HALF MOON BAY (KPIX 5) -- A Silicon Valley billionaire is speaking out for the first time and defending himself over the beach battle that's made national headlines.
Entrepreneur Vinod Khosla is fighting to keep surfers off his property and challenging the state's demands to open up access to Martins Beach near Half Moon Bay.
The dispute is over a gate that blocks the only public path to the picturesque stretch of shoreline. In August, a San Francisco appeals court ruled Khosla, a co-founder of Sun Microsystems, broke state law when he blocked public access to the beach after buying a $32.5 million beachfront property in 2008. The state Supreme Court rejected Khosla's appeal in October
However in November, a Superior Court judge ruled there was no evidence the previous owners intended to grant a public right of access to the beach despite signage directing people to Martins Beach Road.
And in February, Khosla asked the U.S. Supreme Court to review the appeals court ruling, claiming California courts incorrectly ruled owners of private beachfront property need to obtain a permit before blocking public access through the property.
"Well it's simply a matter of principle," said Khosla on Friday, offering his first public comments on the issue, which he says is not about beach access but private property rights.
Khosla also published a blog defending his position and criticizing what he called unfair media coverage. "I want to share my views here and dare you to understand the facts," he says in the blog. "I feel coerced and extorted, hence the fight."
"Do you know open beach access has never existed on that property ever?" said Khosla. He noted the former owners only allowed access to people who paid for parking. It was a business.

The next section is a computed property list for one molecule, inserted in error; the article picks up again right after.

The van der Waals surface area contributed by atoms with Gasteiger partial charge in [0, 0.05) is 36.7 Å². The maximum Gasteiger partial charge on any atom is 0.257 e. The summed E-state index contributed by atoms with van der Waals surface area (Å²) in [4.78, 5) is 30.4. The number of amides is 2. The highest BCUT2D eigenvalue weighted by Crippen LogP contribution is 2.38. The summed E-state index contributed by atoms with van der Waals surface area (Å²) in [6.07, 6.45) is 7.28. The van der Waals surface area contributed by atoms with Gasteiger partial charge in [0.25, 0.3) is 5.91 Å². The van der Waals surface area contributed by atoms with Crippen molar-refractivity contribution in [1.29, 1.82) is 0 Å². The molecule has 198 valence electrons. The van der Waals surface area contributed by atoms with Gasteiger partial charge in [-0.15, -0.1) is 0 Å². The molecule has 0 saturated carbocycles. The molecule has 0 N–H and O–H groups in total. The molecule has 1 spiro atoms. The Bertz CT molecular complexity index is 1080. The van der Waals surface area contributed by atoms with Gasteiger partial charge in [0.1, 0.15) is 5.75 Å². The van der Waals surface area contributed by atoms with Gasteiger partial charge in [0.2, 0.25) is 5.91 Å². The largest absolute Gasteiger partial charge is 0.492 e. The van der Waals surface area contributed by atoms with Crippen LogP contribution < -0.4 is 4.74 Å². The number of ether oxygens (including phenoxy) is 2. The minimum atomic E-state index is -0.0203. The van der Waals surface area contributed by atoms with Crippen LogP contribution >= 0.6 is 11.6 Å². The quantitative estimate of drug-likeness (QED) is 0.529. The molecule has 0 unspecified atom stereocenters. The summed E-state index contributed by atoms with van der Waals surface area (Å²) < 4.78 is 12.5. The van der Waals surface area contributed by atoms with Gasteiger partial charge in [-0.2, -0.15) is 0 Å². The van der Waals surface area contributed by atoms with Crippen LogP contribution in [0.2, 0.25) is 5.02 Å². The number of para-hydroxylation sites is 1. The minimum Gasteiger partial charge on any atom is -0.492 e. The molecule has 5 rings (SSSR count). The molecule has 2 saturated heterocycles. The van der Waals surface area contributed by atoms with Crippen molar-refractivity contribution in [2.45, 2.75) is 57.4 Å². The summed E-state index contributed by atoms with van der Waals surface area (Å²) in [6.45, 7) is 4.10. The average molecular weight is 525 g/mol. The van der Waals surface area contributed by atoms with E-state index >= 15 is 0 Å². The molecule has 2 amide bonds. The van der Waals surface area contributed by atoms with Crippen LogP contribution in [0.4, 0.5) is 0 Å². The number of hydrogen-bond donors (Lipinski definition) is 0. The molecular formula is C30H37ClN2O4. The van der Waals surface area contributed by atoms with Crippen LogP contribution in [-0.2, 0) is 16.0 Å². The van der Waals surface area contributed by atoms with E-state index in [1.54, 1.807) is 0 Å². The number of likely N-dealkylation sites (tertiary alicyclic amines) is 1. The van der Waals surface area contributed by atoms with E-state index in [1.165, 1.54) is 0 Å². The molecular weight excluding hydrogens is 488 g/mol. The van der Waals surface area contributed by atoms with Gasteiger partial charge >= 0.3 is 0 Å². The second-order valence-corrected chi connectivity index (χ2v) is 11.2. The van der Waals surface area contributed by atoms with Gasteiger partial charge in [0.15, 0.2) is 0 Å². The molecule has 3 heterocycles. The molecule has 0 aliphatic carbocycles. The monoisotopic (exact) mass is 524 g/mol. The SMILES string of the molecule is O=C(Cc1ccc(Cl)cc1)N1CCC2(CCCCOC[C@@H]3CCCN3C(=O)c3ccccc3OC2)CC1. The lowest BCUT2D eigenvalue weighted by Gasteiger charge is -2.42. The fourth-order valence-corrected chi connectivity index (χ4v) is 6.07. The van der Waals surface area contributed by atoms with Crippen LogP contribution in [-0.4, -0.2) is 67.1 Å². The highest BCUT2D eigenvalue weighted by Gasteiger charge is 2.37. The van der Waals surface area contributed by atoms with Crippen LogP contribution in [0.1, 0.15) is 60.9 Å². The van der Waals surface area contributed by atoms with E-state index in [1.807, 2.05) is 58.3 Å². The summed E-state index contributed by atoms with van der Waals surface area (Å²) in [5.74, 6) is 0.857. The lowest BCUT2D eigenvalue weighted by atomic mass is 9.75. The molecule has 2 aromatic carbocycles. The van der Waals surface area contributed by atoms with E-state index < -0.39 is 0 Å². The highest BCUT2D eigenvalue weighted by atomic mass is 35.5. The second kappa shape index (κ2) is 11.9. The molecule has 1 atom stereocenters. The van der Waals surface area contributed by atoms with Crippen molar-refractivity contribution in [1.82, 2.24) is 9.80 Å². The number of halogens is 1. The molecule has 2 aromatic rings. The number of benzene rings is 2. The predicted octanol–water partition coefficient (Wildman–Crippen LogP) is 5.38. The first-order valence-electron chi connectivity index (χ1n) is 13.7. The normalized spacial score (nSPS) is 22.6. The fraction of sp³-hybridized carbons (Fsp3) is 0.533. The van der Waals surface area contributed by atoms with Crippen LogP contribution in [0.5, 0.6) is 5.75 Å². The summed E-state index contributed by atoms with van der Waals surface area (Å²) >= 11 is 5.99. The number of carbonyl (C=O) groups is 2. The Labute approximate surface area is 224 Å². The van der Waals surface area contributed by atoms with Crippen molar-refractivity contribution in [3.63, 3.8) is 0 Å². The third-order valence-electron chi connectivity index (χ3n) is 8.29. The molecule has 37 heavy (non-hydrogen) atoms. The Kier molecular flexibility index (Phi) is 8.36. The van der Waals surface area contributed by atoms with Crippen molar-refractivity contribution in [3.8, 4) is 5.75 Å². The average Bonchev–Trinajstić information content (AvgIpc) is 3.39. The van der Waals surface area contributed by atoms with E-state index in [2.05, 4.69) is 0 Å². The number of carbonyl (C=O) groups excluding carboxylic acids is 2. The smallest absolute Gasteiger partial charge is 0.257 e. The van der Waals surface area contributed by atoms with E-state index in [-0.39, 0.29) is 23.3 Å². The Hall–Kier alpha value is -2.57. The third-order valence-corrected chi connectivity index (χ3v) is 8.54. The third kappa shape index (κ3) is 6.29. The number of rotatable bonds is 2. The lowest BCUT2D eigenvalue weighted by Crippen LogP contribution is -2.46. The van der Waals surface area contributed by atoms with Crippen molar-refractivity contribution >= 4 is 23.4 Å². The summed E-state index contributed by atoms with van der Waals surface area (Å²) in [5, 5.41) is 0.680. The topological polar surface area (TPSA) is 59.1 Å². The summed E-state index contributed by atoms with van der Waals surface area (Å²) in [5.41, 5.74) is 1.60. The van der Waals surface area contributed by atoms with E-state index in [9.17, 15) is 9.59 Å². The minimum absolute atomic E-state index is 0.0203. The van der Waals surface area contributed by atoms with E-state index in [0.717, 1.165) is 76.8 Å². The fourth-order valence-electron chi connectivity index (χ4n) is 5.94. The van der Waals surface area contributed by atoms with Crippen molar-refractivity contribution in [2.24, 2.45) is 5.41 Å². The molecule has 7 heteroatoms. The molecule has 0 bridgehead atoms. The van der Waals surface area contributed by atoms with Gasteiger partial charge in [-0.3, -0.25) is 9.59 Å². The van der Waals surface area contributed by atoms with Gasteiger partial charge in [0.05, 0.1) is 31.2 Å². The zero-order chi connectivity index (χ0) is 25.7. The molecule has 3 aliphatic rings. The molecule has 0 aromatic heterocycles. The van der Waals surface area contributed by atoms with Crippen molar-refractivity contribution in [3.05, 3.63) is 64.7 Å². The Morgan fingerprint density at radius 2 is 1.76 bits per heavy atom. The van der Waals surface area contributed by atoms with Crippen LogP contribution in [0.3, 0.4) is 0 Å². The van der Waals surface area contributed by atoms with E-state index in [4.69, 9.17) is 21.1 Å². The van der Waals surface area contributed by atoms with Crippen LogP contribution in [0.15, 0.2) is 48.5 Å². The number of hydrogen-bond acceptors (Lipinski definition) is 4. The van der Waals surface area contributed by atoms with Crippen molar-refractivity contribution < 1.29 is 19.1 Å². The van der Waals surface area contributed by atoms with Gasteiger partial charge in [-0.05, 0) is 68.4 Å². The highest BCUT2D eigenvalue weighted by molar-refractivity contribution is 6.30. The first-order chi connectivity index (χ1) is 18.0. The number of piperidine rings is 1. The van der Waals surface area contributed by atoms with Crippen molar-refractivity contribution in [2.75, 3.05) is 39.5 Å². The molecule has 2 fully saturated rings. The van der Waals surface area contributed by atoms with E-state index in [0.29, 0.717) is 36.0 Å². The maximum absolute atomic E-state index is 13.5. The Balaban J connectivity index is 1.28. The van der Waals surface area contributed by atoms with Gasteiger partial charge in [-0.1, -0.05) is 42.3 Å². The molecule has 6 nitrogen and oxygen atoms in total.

But when Khosla bought it, he said the state Coastal Commission told him he couldn't make basic business decisions, things like changing hours of operation or the $10 fee.
"And do you know the courts have ruled there is no public access?" said Khosla.
In a separate suit, the Surfrider Foundation argues even if it is private property, if he wants to close the gate or charge more for parking, such actions are considered development, for which Khosla should have to get a permit.
"Yeah, just like everybody else," said Robert Coughlan of the Surfrider Foundation.
Even though it's his own private property? "Yeah, even if it's your own private car you've got to get a driver's license," said Coughlan, who maintains the issue is about access. "The surfers just want access to the ocean."
Khosla argues the state could have bought the property itself, instead of letting him buy it and then restricting his rights.
"I think he knew everything he was getting into. He's got smart lawyers," said Coughlan.
If Khosla prevails in the Supreme Court, the decision could ultimately affect the entire California coast.
When asked if such a scenario bothered him Khosla said, "It absolutely bothers me, but we need a coastal commission that works with property owners to follow the law."
Khosla says he doesn't want to restrict access, but he reiterated it's a matter of principle. "You know sometimes I'd rather do the harder right thing than the easier wrong thing."
Khosla said he offered to keep the property open on the same terms as the previous owners but that the county refused. Khosla has also previously offered to sell the state an easement which would allow public access - for $30 million, almost what he paid for the entire 90-acre property.
The Surfrider Foundation said it doesn't believe the U.S. Supreme Court will ever actually hear the case.
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